Over the course of his decades-long career, São Paulo-based artist Dudu Santos has embraced a freeform approach to painting. Like much of the work on display, the arrangement of his show “Nada é de verdade mas tudo é real” (“Nothing is true but everything is real”) at Galeria Jaqueline Martins is scattered and meandering—a seemingly random sampling of different bodies of work from the last twenty years. Each component of the show is organized with precision and care, yes, but it also evades any central premise or guiding principle: a row of small gestural portraits here, a neoexpressionist figurative painting there, a thin sculpture alone on a wall, a set of journals under glass, a painting on the floor leaning against a wall, et cetera. Both the scatalogical intensity of individual works and the drastic shifts in format and time period indicate a predilection towards the schizophrenic and the irrational.
If the show itself avoids a tight logic, certain tendencies are pulled into relief all the same. Hints of art brut, automatic drawing, and other Surrealist and proto-AbEx sentiments run through most of the work, as well as a relentless interest in the figure. Santos’ gesturalism is “Expressionist” with a capital “E,” and I suspect the artist would likely ascribe to Harold Rosenberg’s “psychology of creation”: painting as an authentic action, or a spontaneous burst of subconscious impulses. This is reinforced by the inclusion of sketchbook/journals that reflect the same painterly frenzy with train-of-thought sentence fragments such as “The Q-Tip Man! He who has the Q-Tip is powerful? The power of the Q-Tip,” or “Useless thoughts. Sterilize the Mind.”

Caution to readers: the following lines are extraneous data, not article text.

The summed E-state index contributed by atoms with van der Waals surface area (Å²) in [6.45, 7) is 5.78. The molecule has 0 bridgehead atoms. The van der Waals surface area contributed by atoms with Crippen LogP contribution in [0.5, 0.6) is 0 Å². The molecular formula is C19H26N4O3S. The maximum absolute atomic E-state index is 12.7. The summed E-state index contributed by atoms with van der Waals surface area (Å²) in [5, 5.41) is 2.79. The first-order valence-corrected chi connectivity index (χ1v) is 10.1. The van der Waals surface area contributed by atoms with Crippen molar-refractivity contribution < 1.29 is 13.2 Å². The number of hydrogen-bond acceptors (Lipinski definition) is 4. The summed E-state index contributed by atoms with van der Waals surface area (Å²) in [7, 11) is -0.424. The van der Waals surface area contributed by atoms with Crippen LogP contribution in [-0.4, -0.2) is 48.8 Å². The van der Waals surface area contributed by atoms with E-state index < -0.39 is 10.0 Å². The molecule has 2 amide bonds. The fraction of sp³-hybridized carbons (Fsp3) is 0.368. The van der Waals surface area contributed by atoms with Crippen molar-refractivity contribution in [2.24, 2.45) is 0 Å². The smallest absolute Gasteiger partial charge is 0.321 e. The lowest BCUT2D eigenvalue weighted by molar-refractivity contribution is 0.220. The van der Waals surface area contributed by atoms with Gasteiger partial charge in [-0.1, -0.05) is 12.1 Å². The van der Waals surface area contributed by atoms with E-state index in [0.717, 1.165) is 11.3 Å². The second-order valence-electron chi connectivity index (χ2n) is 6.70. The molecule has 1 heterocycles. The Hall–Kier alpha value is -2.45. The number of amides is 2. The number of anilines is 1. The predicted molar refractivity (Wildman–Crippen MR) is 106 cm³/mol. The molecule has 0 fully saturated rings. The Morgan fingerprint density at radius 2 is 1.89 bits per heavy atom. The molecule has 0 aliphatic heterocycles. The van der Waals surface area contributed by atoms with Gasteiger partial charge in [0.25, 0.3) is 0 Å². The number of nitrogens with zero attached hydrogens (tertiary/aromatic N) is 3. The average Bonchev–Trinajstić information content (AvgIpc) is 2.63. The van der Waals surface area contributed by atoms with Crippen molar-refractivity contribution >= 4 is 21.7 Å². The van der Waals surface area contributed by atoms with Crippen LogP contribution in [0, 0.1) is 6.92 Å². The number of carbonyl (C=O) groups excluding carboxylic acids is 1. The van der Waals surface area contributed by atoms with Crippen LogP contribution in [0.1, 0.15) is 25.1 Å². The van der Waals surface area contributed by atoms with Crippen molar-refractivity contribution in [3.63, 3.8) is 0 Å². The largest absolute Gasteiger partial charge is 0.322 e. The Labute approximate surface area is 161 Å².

The elephant in the room with any painter working in this vein is the inevitable sense of familiarity that a contemporary viewer will feel when looking at these expressionist gestures; these paintings hide no surprises, let alone any moments of confounding. This exhibition employs a common strategy of emphasizing the generous excess and multiplicity of forms created by this painting practice rather than a more narrowly enframed line of inquiry. At times Santos’ frenetic brushwork feels vibrant and masterfully channeled; other times it just feels hasty and purposeless. On the other hand, some of the most compelling work is the most recent, such as his mixed-media collages whose succinct marks somehow build up to more than a sum of their parts.
“Nada é de verdade mas tudo é real”
Galeria Jaqueline Martins
Through January 25, 2016